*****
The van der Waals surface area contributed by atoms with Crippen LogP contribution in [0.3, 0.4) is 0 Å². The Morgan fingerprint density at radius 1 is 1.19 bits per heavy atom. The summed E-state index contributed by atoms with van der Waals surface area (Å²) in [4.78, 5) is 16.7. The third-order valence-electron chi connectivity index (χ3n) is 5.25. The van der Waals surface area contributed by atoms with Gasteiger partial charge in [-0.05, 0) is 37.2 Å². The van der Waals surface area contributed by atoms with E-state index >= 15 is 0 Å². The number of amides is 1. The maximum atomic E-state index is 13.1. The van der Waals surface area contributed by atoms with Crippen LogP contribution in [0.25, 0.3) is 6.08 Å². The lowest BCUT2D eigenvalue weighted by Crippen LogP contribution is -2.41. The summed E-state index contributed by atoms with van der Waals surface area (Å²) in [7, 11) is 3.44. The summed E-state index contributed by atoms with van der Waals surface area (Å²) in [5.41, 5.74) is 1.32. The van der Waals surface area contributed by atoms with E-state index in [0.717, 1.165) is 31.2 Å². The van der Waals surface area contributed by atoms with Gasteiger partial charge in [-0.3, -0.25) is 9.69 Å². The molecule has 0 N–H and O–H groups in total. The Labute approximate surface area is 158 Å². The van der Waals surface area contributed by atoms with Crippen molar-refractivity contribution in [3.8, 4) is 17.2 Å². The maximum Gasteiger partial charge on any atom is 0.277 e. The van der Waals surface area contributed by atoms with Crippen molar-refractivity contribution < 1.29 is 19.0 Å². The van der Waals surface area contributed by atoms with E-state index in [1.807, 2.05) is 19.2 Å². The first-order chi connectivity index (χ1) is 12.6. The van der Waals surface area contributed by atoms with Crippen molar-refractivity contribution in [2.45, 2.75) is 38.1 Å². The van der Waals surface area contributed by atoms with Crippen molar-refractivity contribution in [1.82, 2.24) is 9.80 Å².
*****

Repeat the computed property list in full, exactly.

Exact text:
The van der Waals surface area contributed by atoms with Crippen LogP contribution in [0.3, 0.4) is 0 Å². The Morgan fingerprint density at radius 1 is 1.19 bits per heavy atom. The summed E-state index contributed by atoms with van der Waals surface area (Å²) in [4.78, 5) is 16.7. The third-order valence-electron chi connectivity index (χ3n) is 5.25. The van der Waals surface area contributed by atoms with Gasteiger partial charge in [-0.05, 0) is 37.2 Å². The van der Waals surface area contributed by atoms with E-state index >= 15 is 0 Å². The number of amides is 1. The maximum atomic E-state index is 13.1. The van der Waals surface area contributed by atoms with Crippen LogP contribution in [0.25, 0.3) is 6.08 Å². The lowest BCUT2D eigenvalue weighted by Crippen LogP contribution is -2.41. The summed E-state index contributed by atoms with van der Waals surface area (Å²) in [7, 11) is 3.44. The summed E-state index contributed by atoms with van der Waals surface area (Å²) in [5.41, 5.74) is 1.32. The van der Waals surface area contributed by atoms with E-state index in [0.717, 1.165) is 31.2 Å². The van der Waals surface area contributed by atoms with Gasteiger partial charge in [-0.3, -0.25) is 9.69 Å². The molecule has 0 N–H and O–H groups in total. The Labute approximate surface area is 158 Å². The van der Waals surface area contributed by atoms with Crippen molar-refractivity contribution in [3.8, 4) is 17.2 Å². The maximum Gasteiger partial charge on any atom is 0.277 e. The van der Waals surface area contributed by atoms with Crippen molar-refractivity contribution < 1.29 is 19.0 Å². The van der Waals surface area contributed by atoms with E-state index in [1.807, 2.05) is 19.2 Å². The first-order chi connectivity index (χ1) is 12.6. The van der Waals surface area contributed by atoms with Crippen molar-refractivity contribution in [2.45, 2.75) is 38.1 Å². The van der Waals surface area contributed by atoms with Crippen molar-refractivity contribution in [1.82, 2.24) is 9.80 Å².